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Community tries to heal after deaths

 

March 13, 2020

Jana Peterson

More than 75 friends, family and fellow Fond du Lac band members gathered and marched Monday in memory of Jackie DeFoe and her son. The two were found dead in their home by police on Saturday. A suspect in the deaths, a man known to both victims, is in custody.

Two days after Jackie DeFoe and her 20-month-old child were found dead, a crowd of more than 75 friends, family and fellow Fond du Lac band members gathered and marched in her memory. Before starting the trek along Big Lake Road they made a giant circle, prayed, listened to drums and song, and smudged - wafting the smoke from a bowl of burning sage over their bodies to purify the body and soul, and cleanse any negative energy.

The walk started only a block or two away from the house where DeFoe, 27, and her son, Kevin, were discovered by police during a welfare check Saturday, March 7. An autopsy later revealed that DeFoe was 13 weeks pregnant. Her boyfriend, Sheldon James Thompson, 33, was arrested Sunday night following an intense and collaborative search by local law enforcement. He was charged with three counts of second-degree murder Tuesday.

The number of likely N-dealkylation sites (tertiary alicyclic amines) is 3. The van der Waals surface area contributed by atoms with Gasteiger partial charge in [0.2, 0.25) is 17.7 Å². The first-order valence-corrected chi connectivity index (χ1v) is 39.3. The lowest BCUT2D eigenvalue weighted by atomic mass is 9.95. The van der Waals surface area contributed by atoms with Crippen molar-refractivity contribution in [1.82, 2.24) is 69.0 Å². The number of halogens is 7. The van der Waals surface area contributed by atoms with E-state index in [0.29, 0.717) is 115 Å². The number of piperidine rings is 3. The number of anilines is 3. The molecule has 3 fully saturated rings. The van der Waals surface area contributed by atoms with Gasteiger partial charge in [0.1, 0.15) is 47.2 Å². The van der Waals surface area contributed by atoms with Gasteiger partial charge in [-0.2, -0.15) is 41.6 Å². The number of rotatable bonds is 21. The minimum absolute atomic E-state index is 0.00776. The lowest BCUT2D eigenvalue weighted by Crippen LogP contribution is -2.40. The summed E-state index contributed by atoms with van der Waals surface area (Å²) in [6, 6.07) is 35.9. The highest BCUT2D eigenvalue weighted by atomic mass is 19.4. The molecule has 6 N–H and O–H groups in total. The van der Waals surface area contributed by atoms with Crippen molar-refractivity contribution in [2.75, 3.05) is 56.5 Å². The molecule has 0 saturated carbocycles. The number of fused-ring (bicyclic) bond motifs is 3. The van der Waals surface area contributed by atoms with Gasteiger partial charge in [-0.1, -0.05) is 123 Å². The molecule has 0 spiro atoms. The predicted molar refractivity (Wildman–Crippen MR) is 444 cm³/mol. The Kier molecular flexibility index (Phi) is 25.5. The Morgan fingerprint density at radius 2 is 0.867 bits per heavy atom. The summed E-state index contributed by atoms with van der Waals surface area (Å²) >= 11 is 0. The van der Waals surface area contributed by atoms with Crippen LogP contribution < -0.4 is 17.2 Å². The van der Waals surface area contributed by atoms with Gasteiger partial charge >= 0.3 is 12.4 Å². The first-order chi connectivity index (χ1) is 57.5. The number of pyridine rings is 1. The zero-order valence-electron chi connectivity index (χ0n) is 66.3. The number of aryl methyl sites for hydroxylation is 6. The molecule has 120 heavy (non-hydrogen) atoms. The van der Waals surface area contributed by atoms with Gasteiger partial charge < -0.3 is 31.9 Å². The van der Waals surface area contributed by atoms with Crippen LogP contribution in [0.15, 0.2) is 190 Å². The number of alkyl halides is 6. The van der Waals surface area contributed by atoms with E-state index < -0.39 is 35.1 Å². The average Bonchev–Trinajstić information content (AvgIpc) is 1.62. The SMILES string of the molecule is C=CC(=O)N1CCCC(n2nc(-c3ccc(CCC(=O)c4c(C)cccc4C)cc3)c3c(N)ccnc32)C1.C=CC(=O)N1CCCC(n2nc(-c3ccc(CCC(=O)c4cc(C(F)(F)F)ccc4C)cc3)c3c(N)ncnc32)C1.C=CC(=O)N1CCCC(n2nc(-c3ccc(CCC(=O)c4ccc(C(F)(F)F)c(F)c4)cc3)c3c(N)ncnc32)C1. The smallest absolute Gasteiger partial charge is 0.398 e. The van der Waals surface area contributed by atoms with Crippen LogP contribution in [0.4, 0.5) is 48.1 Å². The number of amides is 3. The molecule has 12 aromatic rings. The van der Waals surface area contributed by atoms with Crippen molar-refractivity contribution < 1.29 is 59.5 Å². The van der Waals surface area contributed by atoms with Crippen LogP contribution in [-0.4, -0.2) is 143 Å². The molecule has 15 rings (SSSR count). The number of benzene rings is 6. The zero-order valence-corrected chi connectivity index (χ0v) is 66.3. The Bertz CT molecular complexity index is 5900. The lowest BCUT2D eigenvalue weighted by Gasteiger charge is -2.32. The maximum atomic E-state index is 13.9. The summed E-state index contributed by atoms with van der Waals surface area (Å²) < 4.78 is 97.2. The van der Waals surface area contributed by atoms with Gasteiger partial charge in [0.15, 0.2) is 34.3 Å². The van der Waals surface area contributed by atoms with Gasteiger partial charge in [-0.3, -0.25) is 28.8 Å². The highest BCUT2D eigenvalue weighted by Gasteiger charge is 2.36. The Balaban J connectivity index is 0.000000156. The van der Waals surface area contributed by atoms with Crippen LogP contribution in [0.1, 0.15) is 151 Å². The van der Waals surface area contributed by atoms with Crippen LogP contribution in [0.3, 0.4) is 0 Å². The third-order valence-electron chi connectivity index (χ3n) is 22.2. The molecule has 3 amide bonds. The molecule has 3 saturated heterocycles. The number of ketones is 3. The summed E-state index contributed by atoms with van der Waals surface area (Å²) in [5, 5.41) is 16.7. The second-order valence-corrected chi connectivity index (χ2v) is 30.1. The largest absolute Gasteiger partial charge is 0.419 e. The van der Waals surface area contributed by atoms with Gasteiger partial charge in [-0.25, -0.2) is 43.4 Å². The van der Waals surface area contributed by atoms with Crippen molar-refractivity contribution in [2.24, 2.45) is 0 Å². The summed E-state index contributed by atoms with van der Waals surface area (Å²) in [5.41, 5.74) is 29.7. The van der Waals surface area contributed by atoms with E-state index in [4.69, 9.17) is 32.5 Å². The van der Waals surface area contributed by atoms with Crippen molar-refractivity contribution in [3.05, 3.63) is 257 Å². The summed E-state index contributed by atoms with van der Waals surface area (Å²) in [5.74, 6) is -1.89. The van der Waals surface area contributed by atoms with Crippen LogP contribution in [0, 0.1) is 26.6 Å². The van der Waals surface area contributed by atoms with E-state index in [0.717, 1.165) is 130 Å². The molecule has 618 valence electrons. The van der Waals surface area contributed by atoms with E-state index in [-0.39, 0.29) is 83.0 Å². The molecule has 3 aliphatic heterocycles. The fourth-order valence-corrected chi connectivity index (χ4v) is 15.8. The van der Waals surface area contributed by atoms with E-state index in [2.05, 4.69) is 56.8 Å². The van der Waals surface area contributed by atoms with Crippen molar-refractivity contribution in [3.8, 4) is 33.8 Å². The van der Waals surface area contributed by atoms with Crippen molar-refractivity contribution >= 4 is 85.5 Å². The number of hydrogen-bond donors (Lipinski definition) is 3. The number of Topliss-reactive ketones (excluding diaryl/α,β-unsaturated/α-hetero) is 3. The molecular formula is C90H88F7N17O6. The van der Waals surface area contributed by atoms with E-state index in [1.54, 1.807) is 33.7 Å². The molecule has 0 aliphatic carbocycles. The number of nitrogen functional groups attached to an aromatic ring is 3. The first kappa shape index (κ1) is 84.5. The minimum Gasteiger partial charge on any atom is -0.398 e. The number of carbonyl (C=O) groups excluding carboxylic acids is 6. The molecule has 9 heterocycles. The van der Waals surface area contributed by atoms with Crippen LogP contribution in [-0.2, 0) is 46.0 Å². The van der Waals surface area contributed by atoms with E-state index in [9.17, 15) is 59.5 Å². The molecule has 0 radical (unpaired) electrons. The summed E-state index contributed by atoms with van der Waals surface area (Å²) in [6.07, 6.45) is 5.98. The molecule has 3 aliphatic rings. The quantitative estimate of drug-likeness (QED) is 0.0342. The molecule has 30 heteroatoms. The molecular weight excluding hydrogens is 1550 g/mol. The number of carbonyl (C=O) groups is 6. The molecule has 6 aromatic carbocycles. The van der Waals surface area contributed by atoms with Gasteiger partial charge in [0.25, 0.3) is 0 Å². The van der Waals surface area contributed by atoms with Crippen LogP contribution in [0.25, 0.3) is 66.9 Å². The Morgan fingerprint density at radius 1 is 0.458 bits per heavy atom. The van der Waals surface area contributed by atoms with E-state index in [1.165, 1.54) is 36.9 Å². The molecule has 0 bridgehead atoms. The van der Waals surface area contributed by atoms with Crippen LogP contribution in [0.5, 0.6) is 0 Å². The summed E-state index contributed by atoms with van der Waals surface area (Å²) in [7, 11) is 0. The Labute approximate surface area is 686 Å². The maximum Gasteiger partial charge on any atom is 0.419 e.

News of DeFoe's death rocked the tribal community, many who knew her or Thompson or both.

Only a year older than Jackie, Larissa Bosto said she found out her cousin had been killed on Facebook.

"I couldn't believe it," Bosto said. "It's so hard to believe, especially when it's a family member."

The group walked the same route Jackie did each workday: From the Min-No-Aya Win clinic down a wide asphalt path to the Fond du Lac Tribal Center 1.4 miles away.

As she walked, somber and serious, Bosto held a placard with a photo of Jackie trimmed in red, the official color of the movement that strives to highlight missing and murdered indigenous women.

She remembered her cousin as many things: a great mom, a hard worker, funny.

"She had a really loud laugh, a contagious laugh," Bosto said. "I'm gonna miss her and her baby."

Farther ahead, Erin and Alana Lemieux-DeFoe walked arm in arm, a bright red hand painted diagonally across both their mouths, a startling image that they say is meant to tell the world they can't be silenced about the violence suffered by indigenous women.

Erin is also Jackie's cousin. Like Bosto, she remembers Jackie as being happy, funny, always laughing. A good mom.